More than 16 million individuals in the United States (US) are diagnosed with rosacea with around 1.67 million outpatient visits reported between October 2011 and September 20128. Locally, rosacea is common, but data on the actual prevalence remains elusive9. Notably, the goal of current therapies is to manage the clinical signs and the physical symptoms of the disease, but the impact of rosacea on patients’ emotional health and QoL is sometimes overlooked8. In view of this, Dr. Christian advocated to consider physician to explore patient’s self-perception prior to prescribing a treatment regimen. He further added that the clinical severity often does not correlate with the level of psychosocial distress experienced by the patient. These findings have also been documented in literature which suggested that 65.1% of patients with rosacea who had a comorbid psychiatric diagnosis also had a diagnosis of depression8. More interestingly, a survey conducted by the National Rosacea Society (NRS) with more than 400 patients suffering with rosacea reported lower self-esteem at a rate of 75%. In addition, majority of respondents reported their condition made them felt embarrassed (70%), and frustrated (69%). Astonishingly, more than 50% of respondents felt being robbed of pleasure or happiness because of rosacea8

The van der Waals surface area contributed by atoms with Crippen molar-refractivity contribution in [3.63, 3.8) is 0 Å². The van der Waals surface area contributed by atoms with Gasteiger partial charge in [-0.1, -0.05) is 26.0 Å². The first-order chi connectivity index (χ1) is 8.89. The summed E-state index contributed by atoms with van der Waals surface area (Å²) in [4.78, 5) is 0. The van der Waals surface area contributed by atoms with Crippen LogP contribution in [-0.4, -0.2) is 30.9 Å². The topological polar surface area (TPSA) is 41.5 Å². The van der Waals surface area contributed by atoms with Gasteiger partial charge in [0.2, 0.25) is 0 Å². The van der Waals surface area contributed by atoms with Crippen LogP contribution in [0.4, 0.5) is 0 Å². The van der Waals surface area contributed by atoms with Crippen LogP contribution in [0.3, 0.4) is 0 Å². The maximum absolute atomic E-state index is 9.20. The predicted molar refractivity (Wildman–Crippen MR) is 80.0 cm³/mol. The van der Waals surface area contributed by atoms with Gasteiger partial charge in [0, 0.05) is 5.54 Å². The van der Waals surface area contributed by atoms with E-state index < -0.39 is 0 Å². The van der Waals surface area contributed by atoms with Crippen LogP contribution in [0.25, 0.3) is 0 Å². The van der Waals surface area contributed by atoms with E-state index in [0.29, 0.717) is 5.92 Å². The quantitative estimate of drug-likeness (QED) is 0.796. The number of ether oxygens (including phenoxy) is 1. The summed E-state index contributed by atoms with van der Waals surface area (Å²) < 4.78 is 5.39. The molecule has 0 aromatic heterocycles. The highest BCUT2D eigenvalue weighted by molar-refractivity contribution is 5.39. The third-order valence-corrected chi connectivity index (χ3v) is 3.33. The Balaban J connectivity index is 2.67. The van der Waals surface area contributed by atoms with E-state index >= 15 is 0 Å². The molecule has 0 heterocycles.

Dr. Christian explained that patients with rosacea are often affected by the social stigmas as some of them are being viewed as alcoholics or as having a poor physical hygiene. He shared findings from one of the surveys conducted by Kelton Research which evaluated patients’ self-perception and the perception of others regarding patients with rosacea. The online perception survey contrasted images of females with and without rosacea. More than 1,000 members of the general population and 502 females with rosacea completed the online survey between the October 29th, 2009, and November 9th, 2009. The survey found that females with rosacea were perceived to be more insecure, not as healthy, not as intelligent, and not as successful when compared to females with clear skin. Furthermore, respondents with and without rosacea had a negative first impression of females with rosacea8. Apart from the psychosocial burden, rosacea also carries a significant economic burden as skin diseases accounted for 96 billion US dollars (USD) in 2004. The financial impact of rosacea was explored further by a study performed by Beikert et al., (2013) involving 475 patients with rosacea to determine their willingness to pay for their treatment. Among the participants, 79.9% were females with a mean age of 56.3 years and when questioned on the percentage of their monthly income they would pay for their condition, more than half (60.3%) of the patients reported that they would invest 0% to 10% of their monthly income towards rosacea, and 28.3% expressed that they were willing to invest 10% to 20% of their monthly income. Surprisingly, only 11.4% of the participants expressed that they were willing to invest more than 20% of their monthly income for rosacea treatment and this group of participants were mainly females ages between 21 to 30 years10. These findings suggests that patient who feel rosacea being a major burden affecting their QoL were willing to spend more on the treatment to achieve complete healing8. Dr. Christian reminded us that in clinical practice, only a small percentage of patients with rosacea will seek professional advice and treatment8. Therefore, physicians should keep that in mind and always consider the psychosocial aspect of the disease by simply listening to their patients.